Simplistic yet gripping, Wanda, the first and only film directed by Barbara Loden, left me wondering what could have been. Filmed in 1970 on a shoestring budget of $115,000, Loden, got the idea for the film from a story she saw on the news, also said that the elements of it were semi-autobiographical. Perhaps that’s why she is so real and unvarnished in her portrayal of the title character.
As the movie begins, Wanda’s husband is divorcing her and taking the kids. Seemingly unaffected, she has little interest in the constraints of being a wife and mother. With familial connections severed, and little money, she figures she’s still attractive enough to get a favor or two from men. And so, begins an aimless existence–between different men, different hotel rooms, another handout. There’s always a man willing to take advantage of the attractive blonde. As far as Wanda is concerned, beggars can’t be choosers.
Eventually, she hooks up with Mr. Dennis (Michael Higgins) an ordinary looking man, with a confident air. The two met in a bar, but Wanda was too distracted to realize he’s robbing the place. He treats Wanda even worse than the others, constant verbal abuse, and the occasional drunken slap, which she passively accepts. It’s clear that despite their sexual intimacy, these two people aren’t connected; they don’t understand each other, and the certainly don’t like each other. There’s is a “partnership” of convenience and desperation. It all leads to a devastating end.
Barbara Loden is herself a somewhat tragic story. A former model, she was discovered by Elia Kazan (who she would later marry), who gave her a part in Wild River and went on to cast her as Warren Beatty’s sister in Splendor in the Grass. She acted in a few television shows, and a 1964 production of After the Fall earned her a Tony Award for Best Featured Actress. It was in the late 1960’s that Loden found a story she wanted to tell. She wrote her own script and worked to find financing. She hired cinematographer/editor Nicholas Proferes (Monterey Pop) and two other crew members, scouted locations, and auditioned locals to play parts. Besides Loden, the only other professional actor in the cast was her friend, Michael Higgins. Though Loden’s connection to Kazan is always mentioned, Wanda is all her. It was her concept, and she found the funding.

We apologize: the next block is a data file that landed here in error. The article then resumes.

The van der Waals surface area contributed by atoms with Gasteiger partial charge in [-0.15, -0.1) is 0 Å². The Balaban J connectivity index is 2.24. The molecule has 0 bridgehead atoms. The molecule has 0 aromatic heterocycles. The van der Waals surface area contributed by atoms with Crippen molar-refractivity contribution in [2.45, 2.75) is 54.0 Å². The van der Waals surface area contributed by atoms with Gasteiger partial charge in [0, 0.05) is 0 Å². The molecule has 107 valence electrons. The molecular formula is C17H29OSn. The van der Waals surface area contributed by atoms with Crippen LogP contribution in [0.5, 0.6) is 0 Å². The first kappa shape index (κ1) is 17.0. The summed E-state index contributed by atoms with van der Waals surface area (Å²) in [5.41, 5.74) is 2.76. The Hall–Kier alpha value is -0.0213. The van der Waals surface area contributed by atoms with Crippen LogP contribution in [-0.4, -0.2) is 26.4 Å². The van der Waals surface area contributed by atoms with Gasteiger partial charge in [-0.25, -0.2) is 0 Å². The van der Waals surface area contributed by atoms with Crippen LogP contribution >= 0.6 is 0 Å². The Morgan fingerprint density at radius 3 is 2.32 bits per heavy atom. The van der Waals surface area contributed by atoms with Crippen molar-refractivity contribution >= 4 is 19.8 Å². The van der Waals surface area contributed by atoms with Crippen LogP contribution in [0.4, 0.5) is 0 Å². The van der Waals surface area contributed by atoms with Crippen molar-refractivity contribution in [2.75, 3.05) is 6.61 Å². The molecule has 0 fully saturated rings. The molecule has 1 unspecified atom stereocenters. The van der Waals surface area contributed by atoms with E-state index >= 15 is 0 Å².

Though Wanda did receive Best Foreign Film honors at the Venice Film Festival, critics were cool, and the movie didn’t revive a proper release. Loden planned other feature films until her death from breast cancer in 1980, at age 48. While many assumed being married to Elia Kazan would be an asset for Loden, the famed director neither supported nor encouraged his wife. In fact, I recall him writing in his autobiography disappointment over the fact that he couldn’t control her.
With just one film, Barbara Loden established a style that is reminiscent of John Cassavetes (John Cassavetes: Five Films) turning her lens on the underbelly of America, the people living on the fringes of society, but telling the story from a female perspective. In 1970, Loden voice was one in the wilderness, begging to be heard. The idea of female making a living as a writer/director in Hollywood was preposterous. Now, nearly fifty years later, the road is difficult, but not impossible.
A “new 2K digital restoration by the UCLA Film & Television Archive, The Film Foundation, and Gucci and has been preserved from the original 16mm color reversal a/b rolls, the original 16mm optical track, and an original 35mm release print. Pressed in the 1.37:1 aspect ratio, digital restoration was performed on certain sequences to repair source damage. The restoration process stays true to the low budget origins of the film. The result is the best rendering of Wanda available to date.
The LPCM 1.0 mono soundtrack gives away the low budget origins of the film. There are several fluctuations in volume, and organic noises throughout. However, I’m sure significant efforts were made to balance things out, because for a mono soundtrack with such a modest budget, dialogue is largely clear, and concise throughout, and necessary ambient sounds are detectable. This film has no score.
English SDH subtitles are included.
The following extras are available:
- I Am Wanda (HD, 102:20) Produced in 1980 by Katja Raginelli, and Konrad Wicker, this documentary focuses on the production history of Wanda, and the the life of the film’s writer/director. It includes an extensive interview with Barbara Loden, just months before her death from cancer, as well as cinematographer Nicholas Proferes, and acting teacher Paul Mann.
- Barbara Loden at the AFI (Audio, 101:43) An audio recording in which Barbara Loden discusses cinema, and the obstacles facing women directors. This was part of the Harold Lloyd Master Seminar series at the American Film Institute, which was held on April 2, 1971.
- The Dick Cavett Show (HD, 13:47) Barbara Loden discusses Wanda, in particular, how her background influenced the film. The episode was broadcast on March 4, 1971.
- The Frontier Experience (HD, 25:21, 1975) Barbara Loden wrote, directed, and starred in, this educational film about a young woman trying to survive with her family on the Kansas prairie.
- Trailer (HD, 1:35)
- Leaflet: An illustrated leaflet featuring critic Amy Taubin’s essay, “A Miracle.”
Movie title: Wanda
Director(s): Barbara Loden
Actor(s): Barbara Loden, Michael Higgins
Genre: Drama, Crima